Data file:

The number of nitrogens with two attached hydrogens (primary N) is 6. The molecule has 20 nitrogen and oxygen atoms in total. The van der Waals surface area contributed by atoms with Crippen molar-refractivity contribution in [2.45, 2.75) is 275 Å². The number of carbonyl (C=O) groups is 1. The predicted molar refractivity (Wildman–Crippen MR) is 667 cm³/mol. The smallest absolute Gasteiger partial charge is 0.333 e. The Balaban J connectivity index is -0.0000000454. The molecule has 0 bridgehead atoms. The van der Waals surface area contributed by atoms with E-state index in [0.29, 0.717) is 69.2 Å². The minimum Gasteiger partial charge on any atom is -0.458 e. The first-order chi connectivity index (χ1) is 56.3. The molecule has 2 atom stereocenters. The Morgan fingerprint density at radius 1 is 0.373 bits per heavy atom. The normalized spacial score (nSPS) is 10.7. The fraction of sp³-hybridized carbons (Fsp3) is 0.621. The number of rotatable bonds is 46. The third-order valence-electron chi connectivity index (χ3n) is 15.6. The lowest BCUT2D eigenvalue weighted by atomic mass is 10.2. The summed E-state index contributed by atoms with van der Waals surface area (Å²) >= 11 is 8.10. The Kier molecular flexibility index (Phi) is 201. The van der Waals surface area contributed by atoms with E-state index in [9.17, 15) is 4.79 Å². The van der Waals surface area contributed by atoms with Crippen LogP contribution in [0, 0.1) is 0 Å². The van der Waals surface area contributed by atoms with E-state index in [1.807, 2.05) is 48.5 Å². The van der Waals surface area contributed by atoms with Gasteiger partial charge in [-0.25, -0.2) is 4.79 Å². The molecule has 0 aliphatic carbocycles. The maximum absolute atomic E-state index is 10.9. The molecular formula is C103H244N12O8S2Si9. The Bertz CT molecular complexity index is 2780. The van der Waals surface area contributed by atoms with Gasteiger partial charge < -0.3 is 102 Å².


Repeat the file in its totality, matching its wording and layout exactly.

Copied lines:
The number of nitrogens with two attached hydrogens (primary N) is 6. The molecule has 20 nitrogen and oxygen atoms in total. The van der Waals surface area contributed by atoms with Crippen molar-refractivity contribution in [2.45, 2.75) is 275 Å². The number of carbonyl (C=O) groups is 1. The predicted molar refractivity (Wildman–Crippen MR) is 667 cm³/mol. The smallest absolute Gasteiger partial charge is 0.333 e. The Balaban J connectivity index is -0.0000000454. The molecule has 0 bridgehead atoms. The van der Waals surface area contributed by atoms with E-state index in [0.29, 0.717) is 69.2 Å². The minimum Gasteiger partial charge on any atom is -0.458 e. The first-order chi connectivity index (χ1) is 56.3. The molecule has 2 atom stereocenters. The Morgan fingerprint density at radius 1 is 0.373 bits per heavy atom. The normalized spacial score (nSPS) is 10.7. The fraction of sp³-hybridized carbons (Fsp3) is 0.621. The number of rotatable bonds is 46. The third-order valence-electron chi connectivity index (χ3n) is 15.6. The lowest BCUT2D eigenvalue weighted by atomic mass is 10.2. The summed E-state index contributed by atoms with van der Waals surface area (Å²) >= 11 is 8.10. The Kier molecular flexibility index (Phi) is 201. The van der Waals surface area contributed by atoms with E-state index in [9.17, 15) is 4.79 Å². The van der Waals surface area contributed by atoms with Crippen LogP contribution in [0, 0.1) is 0 Å². The van der Waals surface area contributed by atoms with E-state index in [1.807, 2.05) is 48.5 Å². The van der Waals surface area contributed by atoms with Gasteiger partial charge in [-0.25, -0.2) is 4.79 Å². The molecule has 0 aliphatic carbocycles. The maximum absolute atomic E-state index is 10.9. The molecular formula is C103H244N12O8S2Si9. The Bertz CT molecular complexity index is 2780. The van der Waals surface area contributed by atoms with Gasteiger partial charge < -0.3 is 102 Å².